Top counts against the man held in the hit-and-run death of a college student have been restored with a new indictment.
Anthony J. Gallo, 34, had won a temporary reprieve earlier this month, when a judge dismissed the top count against him, aggravated vehicular homicide, along with two other felonies.
The ruling left him facing a charge of second-degree manslaughter and allowed prosecutors to resubmit the case to the grand jury. Prosecutors did so, with the new indictment handed up Wednesday.
Prosecutor Brian Gray said later that he was fairly confident that the new indictment will withstand judicial scrutiny and the case will be able to go forward. Gallo’s attorney, Paul Callahan, could not be reached for comment.
Gallo, 34, is accused of fatally striking 19-year-old Cassandra Boone with a car on Nov. 16 at Erie Boulevard and State Street as she attempted to cross Erie. Police say he fled and wasn’t arrested until the next day.
In her May 3 ruling on the initial indictment, Schenectady County Court Judge Karen Drago said that the evidence that Gallo was impaired by drugs consisted of witness statements and a lab report corroborating those statements. But she found that the witness testimony lacked sufficient foundation for the grand jury to conclude drug use. The judge also found no evidence to show the date and time that Gallo’s blood was drawn.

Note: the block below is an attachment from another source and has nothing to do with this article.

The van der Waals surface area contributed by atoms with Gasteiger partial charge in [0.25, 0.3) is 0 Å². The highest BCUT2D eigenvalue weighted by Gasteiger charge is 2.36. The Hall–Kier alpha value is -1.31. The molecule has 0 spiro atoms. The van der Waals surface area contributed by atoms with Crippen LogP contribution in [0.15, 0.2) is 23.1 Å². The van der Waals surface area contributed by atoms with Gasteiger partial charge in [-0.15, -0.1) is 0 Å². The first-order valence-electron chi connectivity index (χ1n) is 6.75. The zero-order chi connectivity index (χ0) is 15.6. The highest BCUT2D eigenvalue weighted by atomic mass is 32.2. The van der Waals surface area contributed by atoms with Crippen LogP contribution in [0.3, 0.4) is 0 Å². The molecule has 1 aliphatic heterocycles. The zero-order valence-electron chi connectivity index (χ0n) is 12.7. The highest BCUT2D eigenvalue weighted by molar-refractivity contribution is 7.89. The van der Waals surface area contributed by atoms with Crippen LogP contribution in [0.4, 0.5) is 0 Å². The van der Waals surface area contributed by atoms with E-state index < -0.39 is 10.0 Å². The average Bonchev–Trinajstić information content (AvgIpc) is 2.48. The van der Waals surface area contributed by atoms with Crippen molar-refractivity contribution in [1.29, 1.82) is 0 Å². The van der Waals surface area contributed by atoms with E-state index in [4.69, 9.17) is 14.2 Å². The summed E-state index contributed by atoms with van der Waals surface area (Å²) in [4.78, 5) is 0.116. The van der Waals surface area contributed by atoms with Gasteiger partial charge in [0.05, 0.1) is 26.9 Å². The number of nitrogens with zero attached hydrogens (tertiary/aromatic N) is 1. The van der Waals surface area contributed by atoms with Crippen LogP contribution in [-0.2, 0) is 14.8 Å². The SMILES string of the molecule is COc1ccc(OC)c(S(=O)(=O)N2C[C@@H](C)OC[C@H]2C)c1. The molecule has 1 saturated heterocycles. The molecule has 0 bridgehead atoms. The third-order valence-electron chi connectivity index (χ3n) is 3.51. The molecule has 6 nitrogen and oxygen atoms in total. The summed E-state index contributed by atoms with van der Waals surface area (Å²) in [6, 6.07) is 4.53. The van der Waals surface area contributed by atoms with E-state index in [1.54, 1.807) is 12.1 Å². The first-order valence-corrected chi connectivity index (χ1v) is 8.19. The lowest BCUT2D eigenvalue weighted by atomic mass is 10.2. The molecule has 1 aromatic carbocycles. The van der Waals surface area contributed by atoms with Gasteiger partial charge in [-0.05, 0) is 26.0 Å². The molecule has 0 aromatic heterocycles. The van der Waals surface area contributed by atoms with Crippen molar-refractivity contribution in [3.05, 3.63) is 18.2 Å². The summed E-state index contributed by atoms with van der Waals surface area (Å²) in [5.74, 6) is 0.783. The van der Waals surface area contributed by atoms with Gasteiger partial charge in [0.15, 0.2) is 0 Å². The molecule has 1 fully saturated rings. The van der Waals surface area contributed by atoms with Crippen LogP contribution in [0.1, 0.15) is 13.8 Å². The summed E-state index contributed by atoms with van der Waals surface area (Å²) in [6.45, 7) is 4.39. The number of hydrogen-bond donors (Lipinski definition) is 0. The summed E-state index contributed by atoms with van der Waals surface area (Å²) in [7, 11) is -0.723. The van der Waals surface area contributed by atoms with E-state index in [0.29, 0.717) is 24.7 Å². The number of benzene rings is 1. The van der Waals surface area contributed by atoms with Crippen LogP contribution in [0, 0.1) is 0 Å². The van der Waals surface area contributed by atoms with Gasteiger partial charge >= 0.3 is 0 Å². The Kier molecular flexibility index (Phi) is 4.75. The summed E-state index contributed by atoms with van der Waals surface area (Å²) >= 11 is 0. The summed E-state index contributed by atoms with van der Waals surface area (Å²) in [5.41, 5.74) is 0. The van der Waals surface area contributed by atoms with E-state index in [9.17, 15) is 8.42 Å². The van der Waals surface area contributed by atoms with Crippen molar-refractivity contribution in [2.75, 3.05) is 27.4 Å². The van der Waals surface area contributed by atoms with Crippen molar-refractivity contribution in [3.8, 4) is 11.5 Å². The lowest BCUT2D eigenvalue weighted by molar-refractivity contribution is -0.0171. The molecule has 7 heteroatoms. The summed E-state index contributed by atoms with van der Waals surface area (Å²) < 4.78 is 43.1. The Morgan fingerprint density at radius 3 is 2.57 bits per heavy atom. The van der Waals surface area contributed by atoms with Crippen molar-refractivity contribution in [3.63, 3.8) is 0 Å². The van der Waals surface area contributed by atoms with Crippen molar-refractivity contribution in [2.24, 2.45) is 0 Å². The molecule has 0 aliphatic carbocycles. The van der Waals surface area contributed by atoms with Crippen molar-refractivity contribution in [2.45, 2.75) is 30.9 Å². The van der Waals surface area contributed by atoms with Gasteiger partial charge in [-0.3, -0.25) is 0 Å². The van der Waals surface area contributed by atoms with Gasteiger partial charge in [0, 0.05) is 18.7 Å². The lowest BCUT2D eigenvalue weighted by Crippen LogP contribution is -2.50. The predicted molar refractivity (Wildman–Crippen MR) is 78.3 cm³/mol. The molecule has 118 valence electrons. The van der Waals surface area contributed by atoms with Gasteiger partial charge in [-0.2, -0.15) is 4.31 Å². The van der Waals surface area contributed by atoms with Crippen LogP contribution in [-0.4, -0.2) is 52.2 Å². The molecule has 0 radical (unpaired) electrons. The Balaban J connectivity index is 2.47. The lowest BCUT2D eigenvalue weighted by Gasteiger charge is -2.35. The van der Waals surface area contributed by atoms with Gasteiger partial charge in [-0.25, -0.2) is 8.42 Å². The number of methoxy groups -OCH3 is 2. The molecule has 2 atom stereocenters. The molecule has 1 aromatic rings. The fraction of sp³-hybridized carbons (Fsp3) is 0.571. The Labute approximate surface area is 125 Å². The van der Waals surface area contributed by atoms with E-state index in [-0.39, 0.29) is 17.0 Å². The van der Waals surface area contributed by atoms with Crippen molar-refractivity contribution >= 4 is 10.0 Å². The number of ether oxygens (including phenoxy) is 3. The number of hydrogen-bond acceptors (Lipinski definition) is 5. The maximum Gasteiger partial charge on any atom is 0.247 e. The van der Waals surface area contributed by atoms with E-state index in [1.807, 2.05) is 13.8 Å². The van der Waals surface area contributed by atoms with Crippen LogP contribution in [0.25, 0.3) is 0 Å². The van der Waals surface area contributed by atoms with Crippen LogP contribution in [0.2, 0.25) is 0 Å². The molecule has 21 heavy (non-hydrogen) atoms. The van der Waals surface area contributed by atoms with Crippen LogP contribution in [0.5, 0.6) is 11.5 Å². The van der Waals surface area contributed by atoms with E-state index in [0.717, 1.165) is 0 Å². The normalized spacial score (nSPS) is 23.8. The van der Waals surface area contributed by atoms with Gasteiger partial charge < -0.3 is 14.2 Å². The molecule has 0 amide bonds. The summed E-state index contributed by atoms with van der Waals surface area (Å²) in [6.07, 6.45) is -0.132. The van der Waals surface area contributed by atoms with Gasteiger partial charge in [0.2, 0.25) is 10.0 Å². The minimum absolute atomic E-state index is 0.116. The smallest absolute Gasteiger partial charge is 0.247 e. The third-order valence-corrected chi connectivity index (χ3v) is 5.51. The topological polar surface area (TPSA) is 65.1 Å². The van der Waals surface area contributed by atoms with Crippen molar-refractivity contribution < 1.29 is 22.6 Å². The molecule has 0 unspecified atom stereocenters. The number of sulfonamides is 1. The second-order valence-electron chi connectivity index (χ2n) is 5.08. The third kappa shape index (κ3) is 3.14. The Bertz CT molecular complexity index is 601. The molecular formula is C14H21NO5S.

Included in the judge’s ruling, though, was a reference to “witness testimony of [Gallo‘s] drug use.” Prosecutors had not previously made reference publicly to such testimony, only to toxicology tests.
Gray declined to discuss how prosecutors answered the judge’s concerns in the new indictment.
Callahan has argued that there is a fundamental flaw in the drug-related arguments — that there was no testing done immediately after the crash or even in the hours afterward. Callahan has said he took the judge’s ruling as saying that there needs to be more evidence to say someone was impaired by drugs at the time of an accident.
Restored in the new indictment were the charges of aggravated vehicular homicide, first-degree vehicular manslaughter and first-degree aggravated unlicensed operation, all felonies, as well as misdemeanor driving while ability impaired by drugs.
Remaining from the previous indictment are charges of second-degree manslaughter and leaving the scene of a fatal accident without reporting, both felonies.
At the time of the accident, Gallo had 10 suspensions on his driving record, police have said. The state Department of Motor Vehicles’ public record for him includes suspensions from Rotterdam, Niskayuna, Albany and Greenwich for either failing to answer a summons or failing to pay fines.
Boone was described as a woman with a kind heart, someone who devoted her time to classes at Schenectady County Community College and volunteered at a local nursery school. She also had dreams of owning her own day care center.